instant-on applications. The solution contains Cypress's 3V 512-Mbit HyperFlash™ and 64-Mbit HyperRAM™

memories in a multi-chip package (MCP) measuring only 8-mm by 6-mm.

The Cypress HyperFlash and HyperRAM MCP combines a high-speed NOR flash memory for fast-boot, instant-on

capability with a self-refresh DRAM for expanded scratchpad memory in a low-pin-count package for spaceconstrained

and cost-optimized embedded designs. The solution is ideal for a wide range of applications, including

automotive clusters and infotainment systems, communication equipment, industrial systems and highperformance

consumer products.

The HyperFlash and HyperRAM MCP leverages Cypress's 12-pin HyperBus™ interface and is housed in a 24-ball

ball grid array (BGA) package that shares a common footprint with both discrete HyperFlash and HyperRAM

products.

This common footprint enables design engineers to implement a single-pad layout that supports either discrete

device or the HyperFlash and HyperRAM MCP, allowing changes at any point in the design or product lifecycle

without affecting board layout. This flexibility enables differentiated end products based on a single platform

design, saving development time and minimizing cost. MORE

IT industry faces tough GST challenge

It is welcome that the GST Council is moving ahead with speed on finalising the rate structure. But rates are just

one part of the story. The main struggle would be to make compliance simple. The information technology (IT)

sector has a number of issues that need to be addressed. While it would be welcome if GST ends the confusion on

whether software is a good or a service, two rates of tax on the same software when shrink-wrapped and when

delivered over the internet would be a shame. At a time when the global IT services demand is flaky, the GST

Network’s plan to link refund of taxes paid by units in special economic zones to certificates of software export and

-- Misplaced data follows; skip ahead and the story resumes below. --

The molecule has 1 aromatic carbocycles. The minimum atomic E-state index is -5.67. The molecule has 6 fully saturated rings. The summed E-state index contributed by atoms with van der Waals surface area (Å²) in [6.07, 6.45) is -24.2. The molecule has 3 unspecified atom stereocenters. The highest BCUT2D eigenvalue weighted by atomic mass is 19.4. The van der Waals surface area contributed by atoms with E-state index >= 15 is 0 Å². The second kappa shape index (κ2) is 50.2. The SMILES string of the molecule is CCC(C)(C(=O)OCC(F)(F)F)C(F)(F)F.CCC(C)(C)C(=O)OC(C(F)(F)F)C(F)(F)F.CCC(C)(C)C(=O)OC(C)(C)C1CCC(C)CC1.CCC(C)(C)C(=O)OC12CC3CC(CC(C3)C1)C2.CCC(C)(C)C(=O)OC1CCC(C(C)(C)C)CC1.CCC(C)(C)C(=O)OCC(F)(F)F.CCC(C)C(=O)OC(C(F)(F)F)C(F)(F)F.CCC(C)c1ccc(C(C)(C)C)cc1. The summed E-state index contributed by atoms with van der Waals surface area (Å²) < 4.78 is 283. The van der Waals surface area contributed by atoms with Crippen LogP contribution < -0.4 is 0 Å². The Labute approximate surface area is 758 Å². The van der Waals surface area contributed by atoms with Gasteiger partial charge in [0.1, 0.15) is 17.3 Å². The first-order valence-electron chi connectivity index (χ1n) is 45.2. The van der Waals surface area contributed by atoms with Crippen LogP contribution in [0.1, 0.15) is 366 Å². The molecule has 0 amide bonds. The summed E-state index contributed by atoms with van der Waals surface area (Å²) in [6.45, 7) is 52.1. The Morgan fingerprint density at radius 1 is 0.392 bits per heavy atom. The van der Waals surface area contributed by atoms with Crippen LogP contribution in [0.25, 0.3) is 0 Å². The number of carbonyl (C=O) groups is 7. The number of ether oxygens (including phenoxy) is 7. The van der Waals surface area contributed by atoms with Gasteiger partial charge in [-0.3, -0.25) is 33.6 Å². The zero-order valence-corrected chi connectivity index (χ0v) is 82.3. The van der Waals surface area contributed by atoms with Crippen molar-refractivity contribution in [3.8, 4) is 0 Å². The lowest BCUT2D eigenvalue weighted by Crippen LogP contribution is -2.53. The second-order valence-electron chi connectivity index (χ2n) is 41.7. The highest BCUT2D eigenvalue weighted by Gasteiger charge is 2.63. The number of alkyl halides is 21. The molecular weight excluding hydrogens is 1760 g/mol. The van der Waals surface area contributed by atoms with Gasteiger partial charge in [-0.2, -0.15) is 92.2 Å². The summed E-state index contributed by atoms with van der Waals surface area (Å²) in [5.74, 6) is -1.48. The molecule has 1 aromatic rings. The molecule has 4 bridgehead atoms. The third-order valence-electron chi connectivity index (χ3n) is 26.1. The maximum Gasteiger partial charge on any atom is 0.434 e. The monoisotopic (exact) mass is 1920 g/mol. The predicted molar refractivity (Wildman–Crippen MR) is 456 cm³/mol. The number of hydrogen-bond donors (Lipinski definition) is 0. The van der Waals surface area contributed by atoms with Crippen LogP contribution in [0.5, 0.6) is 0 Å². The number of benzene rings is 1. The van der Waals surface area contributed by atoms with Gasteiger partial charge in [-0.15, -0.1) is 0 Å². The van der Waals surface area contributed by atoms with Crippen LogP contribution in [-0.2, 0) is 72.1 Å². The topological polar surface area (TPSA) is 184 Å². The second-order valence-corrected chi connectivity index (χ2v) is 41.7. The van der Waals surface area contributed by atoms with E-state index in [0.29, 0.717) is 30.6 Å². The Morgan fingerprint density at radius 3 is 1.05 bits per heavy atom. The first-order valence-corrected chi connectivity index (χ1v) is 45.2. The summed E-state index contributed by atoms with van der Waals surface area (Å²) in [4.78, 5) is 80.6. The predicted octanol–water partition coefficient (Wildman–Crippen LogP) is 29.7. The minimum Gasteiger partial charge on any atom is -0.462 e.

forex receipt by the RBI could result in capital being blocked for long periods, adding to the cost of Indian IT

services.

Locked-up working capital is the problem faced by ecommerce firms as well. They are expected to collect tax at

source, while offline retail gets up to six weeks to remit the tax they collect. There is merit to the industry’s claim

that its ability to give the tax authorities the most detailed and transparent information on who has sold what and

collected what tax would enable the government to both collect tax and avoid discriminating against sellers on ecommerce

platforms. IT companies are worried about how to assign multi-location service delivery to particular

states, as they are about composite contracts for supply of infrastructure and maintenance not amenable to

itemised billing for hardware and service supplies over the period of the contract. Tax on intra-firm supplies across

state borders is a horror IT services share with financial services. Integrated GST would appear to be the solution

for IT services as well. The states must agree to this.

IT manufacturers are worried that the arbitrage between the high level of countervailing duty on imports and the

actual excise paid on domestic produce would disappear and make local manufacture unviable. Make in India

needs firmer foundations than tax arbitrage, however. Streamlining logistics and creating a ready vendor base are

tough but essential.